Mountain Chickadees (Poecile gambeli) are a conspicuous cavity nester and one of the 96 species of birds that nest in Lassen Volcanic National Park. They are mainly year-round residents of montane coniferous forests of western North America, primarily in areas dominated by pine, spruce-fir, and piñon-juniper.
When visiting the park in the summer months they can usually be found nesting in a natural cavity in a tree stump or in a woodpecker hole. One year I found this nest in the ground, in a cut off tree stump within thirty feet of the parking lot at Summit Lake. Click on photos for full sized images.
More commonly old woodpecker holes are utilized and are found throughout the park. Hat Lake (see map) is located right on highway 89 which traverses the park and is home to several cavity rich snags within eye sight of the highway.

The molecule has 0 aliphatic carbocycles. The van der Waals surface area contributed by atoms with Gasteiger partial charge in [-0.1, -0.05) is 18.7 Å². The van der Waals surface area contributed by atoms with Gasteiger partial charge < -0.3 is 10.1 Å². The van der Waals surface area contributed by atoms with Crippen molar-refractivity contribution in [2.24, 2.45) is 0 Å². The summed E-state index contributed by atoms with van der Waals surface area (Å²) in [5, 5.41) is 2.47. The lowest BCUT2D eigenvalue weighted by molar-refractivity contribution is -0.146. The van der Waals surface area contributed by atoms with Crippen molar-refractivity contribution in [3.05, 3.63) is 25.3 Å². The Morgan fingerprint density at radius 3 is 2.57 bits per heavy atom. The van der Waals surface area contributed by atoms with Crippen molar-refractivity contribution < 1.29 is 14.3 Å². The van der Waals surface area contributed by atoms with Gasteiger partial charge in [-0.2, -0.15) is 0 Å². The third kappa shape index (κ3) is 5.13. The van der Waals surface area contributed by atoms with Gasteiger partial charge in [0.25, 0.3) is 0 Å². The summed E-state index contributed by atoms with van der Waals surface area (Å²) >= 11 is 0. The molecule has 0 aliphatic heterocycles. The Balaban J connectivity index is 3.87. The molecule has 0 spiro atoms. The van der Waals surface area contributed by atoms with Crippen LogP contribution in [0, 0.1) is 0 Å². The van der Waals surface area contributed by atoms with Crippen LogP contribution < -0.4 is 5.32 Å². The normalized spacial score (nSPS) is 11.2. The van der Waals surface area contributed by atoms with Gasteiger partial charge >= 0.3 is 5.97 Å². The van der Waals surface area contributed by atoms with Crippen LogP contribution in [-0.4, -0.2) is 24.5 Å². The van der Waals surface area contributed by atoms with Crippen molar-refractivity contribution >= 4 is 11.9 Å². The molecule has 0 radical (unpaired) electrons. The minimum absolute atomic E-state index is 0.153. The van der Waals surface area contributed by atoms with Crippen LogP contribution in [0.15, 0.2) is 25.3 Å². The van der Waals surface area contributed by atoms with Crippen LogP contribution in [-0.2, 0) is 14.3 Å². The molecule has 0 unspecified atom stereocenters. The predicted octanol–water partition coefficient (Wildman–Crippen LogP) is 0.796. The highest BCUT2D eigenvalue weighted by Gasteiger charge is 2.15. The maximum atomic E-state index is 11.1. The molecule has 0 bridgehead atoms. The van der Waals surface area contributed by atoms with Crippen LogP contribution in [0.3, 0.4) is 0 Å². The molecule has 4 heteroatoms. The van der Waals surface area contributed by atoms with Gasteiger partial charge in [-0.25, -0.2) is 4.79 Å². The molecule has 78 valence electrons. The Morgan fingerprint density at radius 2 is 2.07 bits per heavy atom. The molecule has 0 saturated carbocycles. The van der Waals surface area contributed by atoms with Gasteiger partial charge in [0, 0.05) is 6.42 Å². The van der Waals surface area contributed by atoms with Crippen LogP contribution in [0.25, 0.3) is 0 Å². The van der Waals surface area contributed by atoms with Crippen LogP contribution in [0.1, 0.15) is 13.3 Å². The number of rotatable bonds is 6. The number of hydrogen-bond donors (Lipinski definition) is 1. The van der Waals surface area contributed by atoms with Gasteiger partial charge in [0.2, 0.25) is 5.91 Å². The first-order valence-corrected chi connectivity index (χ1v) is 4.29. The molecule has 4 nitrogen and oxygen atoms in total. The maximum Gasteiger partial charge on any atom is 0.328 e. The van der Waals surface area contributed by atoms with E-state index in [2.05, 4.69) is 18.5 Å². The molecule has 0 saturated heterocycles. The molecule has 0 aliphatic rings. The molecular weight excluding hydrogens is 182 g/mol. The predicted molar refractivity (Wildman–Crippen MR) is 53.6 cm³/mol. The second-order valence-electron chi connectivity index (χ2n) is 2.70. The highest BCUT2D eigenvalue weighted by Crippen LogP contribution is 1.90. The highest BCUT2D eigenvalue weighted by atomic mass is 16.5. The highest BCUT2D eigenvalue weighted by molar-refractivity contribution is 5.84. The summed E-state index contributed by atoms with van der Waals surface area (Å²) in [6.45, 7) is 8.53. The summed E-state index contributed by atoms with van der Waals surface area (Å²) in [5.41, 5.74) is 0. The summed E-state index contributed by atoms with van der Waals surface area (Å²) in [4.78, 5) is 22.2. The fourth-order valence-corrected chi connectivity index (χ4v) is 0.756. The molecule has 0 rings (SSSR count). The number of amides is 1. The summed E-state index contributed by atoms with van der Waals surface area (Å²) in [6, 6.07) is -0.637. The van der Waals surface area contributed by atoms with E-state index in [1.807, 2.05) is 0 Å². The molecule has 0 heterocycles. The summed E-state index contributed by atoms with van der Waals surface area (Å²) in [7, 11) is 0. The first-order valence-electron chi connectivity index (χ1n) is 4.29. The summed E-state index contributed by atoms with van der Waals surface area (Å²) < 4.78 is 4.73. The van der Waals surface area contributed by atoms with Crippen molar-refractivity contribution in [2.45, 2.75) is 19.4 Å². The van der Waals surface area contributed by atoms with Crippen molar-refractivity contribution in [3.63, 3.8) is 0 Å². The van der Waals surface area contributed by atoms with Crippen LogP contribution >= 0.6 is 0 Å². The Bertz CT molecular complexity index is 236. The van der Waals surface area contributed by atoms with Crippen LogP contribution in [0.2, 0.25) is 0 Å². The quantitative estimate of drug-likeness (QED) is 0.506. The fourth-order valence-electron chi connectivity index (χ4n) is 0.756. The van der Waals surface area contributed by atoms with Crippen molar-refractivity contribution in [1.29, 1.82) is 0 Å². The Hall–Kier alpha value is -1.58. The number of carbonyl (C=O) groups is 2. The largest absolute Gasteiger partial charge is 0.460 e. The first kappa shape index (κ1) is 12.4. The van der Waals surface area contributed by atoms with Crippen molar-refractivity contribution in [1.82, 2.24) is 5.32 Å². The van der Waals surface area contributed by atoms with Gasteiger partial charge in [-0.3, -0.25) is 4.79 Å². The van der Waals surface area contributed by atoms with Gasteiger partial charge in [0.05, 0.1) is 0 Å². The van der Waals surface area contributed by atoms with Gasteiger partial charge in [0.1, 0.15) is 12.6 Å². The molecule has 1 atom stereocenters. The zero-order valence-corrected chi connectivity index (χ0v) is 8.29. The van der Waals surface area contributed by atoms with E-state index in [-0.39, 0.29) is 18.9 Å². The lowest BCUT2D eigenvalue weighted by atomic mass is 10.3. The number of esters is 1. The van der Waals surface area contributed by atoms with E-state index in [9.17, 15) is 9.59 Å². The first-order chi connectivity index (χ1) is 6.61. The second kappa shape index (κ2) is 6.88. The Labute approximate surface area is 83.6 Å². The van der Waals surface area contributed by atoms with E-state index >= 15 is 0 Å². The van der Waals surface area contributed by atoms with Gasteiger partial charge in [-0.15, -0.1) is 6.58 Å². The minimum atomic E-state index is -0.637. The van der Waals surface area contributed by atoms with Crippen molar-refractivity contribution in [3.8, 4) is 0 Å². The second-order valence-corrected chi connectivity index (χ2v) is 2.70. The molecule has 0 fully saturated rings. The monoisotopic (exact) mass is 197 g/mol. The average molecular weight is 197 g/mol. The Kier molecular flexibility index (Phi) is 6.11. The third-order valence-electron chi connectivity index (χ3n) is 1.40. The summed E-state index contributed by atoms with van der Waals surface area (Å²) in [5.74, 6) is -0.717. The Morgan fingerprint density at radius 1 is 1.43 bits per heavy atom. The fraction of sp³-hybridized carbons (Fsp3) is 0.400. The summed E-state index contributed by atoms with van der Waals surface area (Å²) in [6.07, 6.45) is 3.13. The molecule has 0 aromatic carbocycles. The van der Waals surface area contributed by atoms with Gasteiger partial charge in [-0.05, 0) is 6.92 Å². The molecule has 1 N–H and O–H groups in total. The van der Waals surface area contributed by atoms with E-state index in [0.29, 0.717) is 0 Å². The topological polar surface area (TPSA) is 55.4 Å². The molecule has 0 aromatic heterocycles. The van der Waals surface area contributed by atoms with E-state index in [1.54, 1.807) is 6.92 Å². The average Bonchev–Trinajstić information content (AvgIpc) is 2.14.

That’s where I found, within a forty foot radius, nesting Tree Swallows, a nesting Red-breasted Nuthatch (in a cavity formerly occupied by Black-backed Woodpeckers), and this Mountain Chickadee.
The pair was actively feeding their young on a frequent basis.
Constantly bringing insects and insect larvae to the nest.
Mountain Chickadees may not be the most colorful birds but what they lack in their gray scale plumage they make up in their energetic and acrobatic behaviors.
The nestlings certainly are cute, with those yellow bill flanges still showing, waiting for the next meal.
I found a nice HD YouTube video showing the Mountain Chickadee behavior. It was obviously taken at someone’s feeding station but you get to see the bird close up and it shows their seed eating and seed stashing behavior. Enjoy!
Interesting post, Larry! This would be a new species for me (I’ve GOT to make it out West soon!).
Very nice photographs.